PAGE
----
Chocolate is already revered as a healthy power player: Some kinds have been shown to lower risk for stroke, boost mood and potentially serve as brain food, helping people to feel more awake and focused. Plus, its special well of antioxidants may help improve memory.
To further amplify chocolate's street cred, Emmanuel Ohene Afoakwa, Ph.D., who is at the University of Ghana, and his team added a step to the process that is used to transform cocoa beans into the chocolate you'd find in a candy store. In chocolate's conventional procedure, cocoa beans are roasted to form a palatable chocolate product. During the roasting period, the beans lose some of their heart-healthy antioxidants (polyphenols).
Afoakwa and his team stored the cocoa bean pods before their fermenting and roasting process, hoping to retain some of the lost nutrients. To gauge the effect of pod-storage, researchers divided 300 cocoa pods into four groups. The first group of pods underwent the traditional process for making chocolate: The beans are removed from their pods, fermented in a basket for a few days and set out in the sun to dry. They are then roasted.
The three remaining groups of pods were stored -- a method called "pulp preconditioning" -- for three, seven or 10 days before going through the typical fermentation and drying process. Afoakwa says the group of pods that were stored 10 days contained more antioxidants than any other group after roasting.
The researchers added a second alteration to cocoa's process: They found that a slower roasting process at a lower temperature (45 minutes at 242 degrees Fahrenheit) resulted in beans with more antioxidant activity than those roasted at a typical temperature and time (10-20 minutes at 248-266 degrees Fahrenheit).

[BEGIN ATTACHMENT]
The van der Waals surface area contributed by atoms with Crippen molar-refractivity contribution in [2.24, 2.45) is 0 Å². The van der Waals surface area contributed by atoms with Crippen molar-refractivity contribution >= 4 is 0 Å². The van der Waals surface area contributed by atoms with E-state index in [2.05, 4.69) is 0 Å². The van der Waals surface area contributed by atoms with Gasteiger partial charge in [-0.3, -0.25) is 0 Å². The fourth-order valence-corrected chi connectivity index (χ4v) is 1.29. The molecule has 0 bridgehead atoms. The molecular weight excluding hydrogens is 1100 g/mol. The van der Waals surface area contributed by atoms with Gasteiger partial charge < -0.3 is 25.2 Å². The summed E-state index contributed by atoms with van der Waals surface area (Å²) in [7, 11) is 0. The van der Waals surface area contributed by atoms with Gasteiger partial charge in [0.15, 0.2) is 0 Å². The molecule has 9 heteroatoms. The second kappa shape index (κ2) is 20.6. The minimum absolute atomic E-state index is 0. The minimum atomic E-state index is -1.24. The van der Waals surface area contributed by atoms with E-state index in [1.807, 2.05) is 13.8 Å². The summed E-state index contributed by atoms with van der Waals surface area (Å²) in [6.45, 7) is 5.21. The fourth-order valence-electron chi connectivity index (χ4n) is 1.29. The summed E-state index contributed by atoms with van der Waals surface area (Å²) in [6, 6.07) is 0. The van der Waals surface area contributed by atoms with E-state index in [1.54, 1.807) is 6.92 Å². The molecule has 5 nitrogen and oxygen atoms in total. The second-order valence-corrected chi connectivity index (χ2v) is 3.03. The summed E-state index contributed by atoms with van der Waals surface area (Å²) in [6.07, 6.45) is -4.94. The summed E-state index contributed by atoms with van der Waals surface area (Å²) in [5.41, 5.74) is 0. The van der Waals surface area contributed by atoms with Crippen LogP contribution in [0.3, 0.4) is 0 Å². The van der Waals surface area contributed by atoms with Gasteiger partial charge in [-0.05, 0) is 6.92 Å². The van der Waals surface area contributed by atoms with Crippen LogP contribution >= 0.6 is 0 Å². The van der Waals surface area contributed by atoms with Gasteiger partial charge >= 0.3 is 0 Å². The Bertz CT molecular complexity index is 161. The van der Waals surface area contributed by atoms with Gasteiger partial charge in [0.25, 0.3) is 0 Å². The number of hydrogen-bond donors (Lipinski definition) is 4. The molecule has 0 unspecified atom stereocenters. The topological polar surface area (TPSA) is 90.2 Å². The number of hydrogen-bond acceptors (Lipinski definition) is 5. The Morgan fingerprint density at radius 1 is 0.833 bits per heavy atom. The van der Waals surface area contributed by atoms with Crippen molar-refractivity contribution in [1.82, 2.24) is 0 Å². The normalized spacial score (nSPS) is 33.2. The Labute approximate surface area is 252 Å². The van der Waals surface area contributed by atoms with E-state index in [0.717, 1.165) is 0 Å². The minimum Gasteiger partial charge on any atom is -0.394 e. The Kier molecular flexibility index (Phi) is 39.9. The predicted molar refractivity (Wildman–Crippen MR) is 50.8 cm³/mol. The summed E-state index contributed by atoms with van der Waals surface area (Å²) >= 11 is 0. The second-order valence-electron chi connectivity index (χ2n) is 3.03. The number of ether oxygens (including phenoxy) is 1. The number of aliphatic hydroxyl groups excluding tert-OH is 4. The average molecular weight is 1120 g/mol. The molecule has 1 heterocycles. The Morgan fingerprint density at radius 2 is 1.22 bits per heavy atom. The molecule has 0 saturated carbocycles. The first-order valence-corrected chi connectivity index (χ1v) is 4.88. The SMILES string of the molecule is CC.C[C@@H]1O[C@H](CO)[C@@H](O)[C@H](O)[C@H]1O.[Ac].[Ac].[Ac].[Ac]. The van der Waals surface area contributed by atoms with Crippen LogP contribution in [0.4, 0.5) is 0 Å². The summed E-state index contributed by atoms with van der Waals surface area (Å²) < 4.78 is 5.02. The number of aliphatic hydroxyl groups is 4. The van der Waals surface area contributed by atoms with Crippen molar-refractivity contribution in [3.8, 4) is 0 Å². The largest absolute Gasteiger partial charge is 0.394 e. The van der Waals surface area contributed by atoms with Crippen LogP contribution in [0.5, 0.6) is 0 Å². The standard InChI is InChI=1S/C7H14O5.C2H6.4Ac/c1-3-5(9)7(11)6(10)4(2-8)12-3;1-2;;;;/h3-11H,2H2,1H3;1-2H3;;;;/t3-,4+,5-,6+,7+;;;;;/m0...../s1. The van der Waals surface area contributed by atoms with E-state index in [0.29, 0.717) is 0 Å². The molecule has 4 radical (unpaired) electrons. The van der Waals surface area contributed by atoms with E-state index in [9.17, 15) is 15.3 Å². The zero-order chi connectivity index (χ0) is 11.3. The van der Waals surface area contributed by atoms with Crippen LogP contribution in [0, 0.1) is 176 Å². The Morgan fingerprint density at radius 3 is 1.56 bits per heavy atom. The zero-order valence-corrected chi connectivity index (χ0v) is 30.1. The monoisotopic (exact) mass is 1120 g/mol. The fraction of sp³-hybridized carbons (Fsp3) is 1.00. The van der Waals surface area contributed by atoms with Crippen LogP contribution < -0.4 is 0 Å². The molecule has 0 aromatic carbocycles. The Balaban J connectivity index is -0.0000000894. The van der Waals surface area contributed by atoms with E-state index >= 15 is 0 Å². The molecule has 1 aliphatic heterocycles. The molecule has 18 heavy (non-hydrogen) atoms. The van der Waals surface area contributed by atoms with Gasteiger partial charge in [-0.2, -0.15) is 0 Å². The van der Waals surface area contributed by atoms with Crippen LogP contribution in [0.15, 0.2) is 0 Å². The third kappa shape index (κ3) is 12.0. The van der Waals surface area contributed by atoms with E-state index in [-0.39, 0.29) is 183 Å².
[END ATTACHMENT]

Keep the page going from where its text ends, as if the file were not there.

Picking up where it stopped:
Cocoa beans that were stored for the longest, at 10 days, and roasted at a lower temperature for a longer time contained the most polyphenols and antioxidant activity. "This aided the fermentation processes and enhanced antioxidant capacity of the beans, as well as the flavor," Afoakwa says. The researcher theorizes that pulp reconditioning probably enabled the sweet pulp that surrounds the beans to enter the pods before the fermentation process.
The news, which, for some, may sound too good to be true, was presented Tuesday March 24, at a meeting of the American Chemical Society. The research project received funding from the Belgian government under the VLIR TEAM Cocoa Project and requires deeper exploration before being marked conclusive, but Afoakwa has high hopes. He foresees the altering of chocolate's nutritiousness and flavor as beneficial for countries in Southeast Asia and Latin America, where cocoa beans yield less intense tasting chocolate with reduced antioxidant activity.
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